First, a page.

YouTube Videos Show Graphic Self-Mutilation

CHICAGO (AP) — YouTube videos on cutting and other self-injury methods are an alarming new trend, attract millions of hits and could serve as a how-to for troubled viewers, a study warns.

Many videos show bloody live enactments or graphic photos of people cutting their arms or legs with razors or other sharp objects, the study found. Many also glamorize self-injury and few videos discourage it, the study authors said.

They also feature haunting music and rich imagery that may attract young self-injurers and trigger the behavior, especially in those who have just started to self-injure, the authors suggest.

Canadian psychologist Stephen Lewis, a study co-author, said he found more than 5,000 YouTube videos on self-injury. The study focused on 100 videos the authors found in December 2009. Their analysis was published online Monday in Pediatrics.

The 100 videos were viewed more than 2 million times and generated many online comments.

Parents and mental health professionals should be aware of the YouTube postings and that the videos might be perpetuating the problem, said Lewis, an assistant professor at the University of Guelph in Ontario.

The study’s authors also recommended that YouTube provide helpful resources or links when people enter search terms for “self-injury.” A company spokeswoman said YouTube is looking into the feasibility of the suggestion.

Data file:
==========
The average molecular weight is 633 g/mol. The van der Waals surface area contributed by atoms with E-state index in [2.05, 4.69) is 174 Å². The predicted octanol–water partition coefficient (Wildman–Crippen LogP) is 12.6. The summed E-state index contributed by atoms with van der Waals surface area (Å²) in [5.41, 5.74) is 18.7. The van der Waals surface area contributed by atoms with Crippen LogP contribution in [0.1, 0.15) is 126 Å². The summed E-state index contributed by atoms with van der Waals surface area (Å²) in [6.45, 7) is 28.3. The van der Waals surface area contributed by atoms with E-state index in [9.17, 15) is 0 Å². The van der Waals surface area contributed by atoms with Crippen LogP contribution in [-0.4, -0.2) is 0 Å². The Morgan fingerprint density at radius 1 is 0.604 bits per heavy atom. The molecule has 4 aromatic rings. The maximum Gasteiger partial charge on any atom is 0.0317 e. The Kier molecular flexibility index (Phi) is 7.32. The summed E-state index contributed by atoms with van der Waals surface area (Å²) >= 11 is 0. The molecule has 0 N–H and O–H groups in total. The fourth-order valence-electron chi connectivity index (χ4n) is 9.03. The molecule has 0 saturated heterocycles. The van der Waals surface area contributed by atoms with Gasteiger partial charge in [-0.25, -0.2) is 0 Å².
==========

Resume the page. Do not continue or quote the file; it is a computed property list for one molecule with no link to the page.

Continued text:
She said the site has policies against graphic content and content that encourages dangerous activities. It relies on viewers to flag questionable videos, and a YouTube team reviews and removes those in violation of those policies. Self-injury videos are among those that have been removed.

Self-injury is most common among young people. Between 14 percent and 24 percent of teens and young adults have engaged in self-injury at least once, Lewis said. Cutting is among the most common methods.

Psychologist Tracy Knight, an associate professor at Western Illinois University in Macomb, Ill., is interviewed in a documentary-style YouTube video about cutting that has been viewed more than 14,000 times and generated more than 80 comments.

Knight said the video was done by a student and he didn’t know it was on YouTube. The video’s opening scenes include a young woman poking a sharp tool into her leg.

Knight said such videos may inadvertently trigger self-harm, but that YouTube also can serve a benefit by taking self-injury out of the closet and into the public realm.

“It makes it open for social discussion . . . in a way that was not possible when it was secret,” he said.

Lewis said therapists who treat self-injurers should consider asking their patients if they watch these videos and counsel them about possible effects. Parents, too, should be aware that kids may be watching the videos and discuss the issue with them, he said.

Self-injurers typically are struggling with feelings of anger, sadness, depression or other emotional troubles, and usually don’t cut deep enough to cause major harm, said Barent Walsh, a therapist and author of a book on self-injury treatment.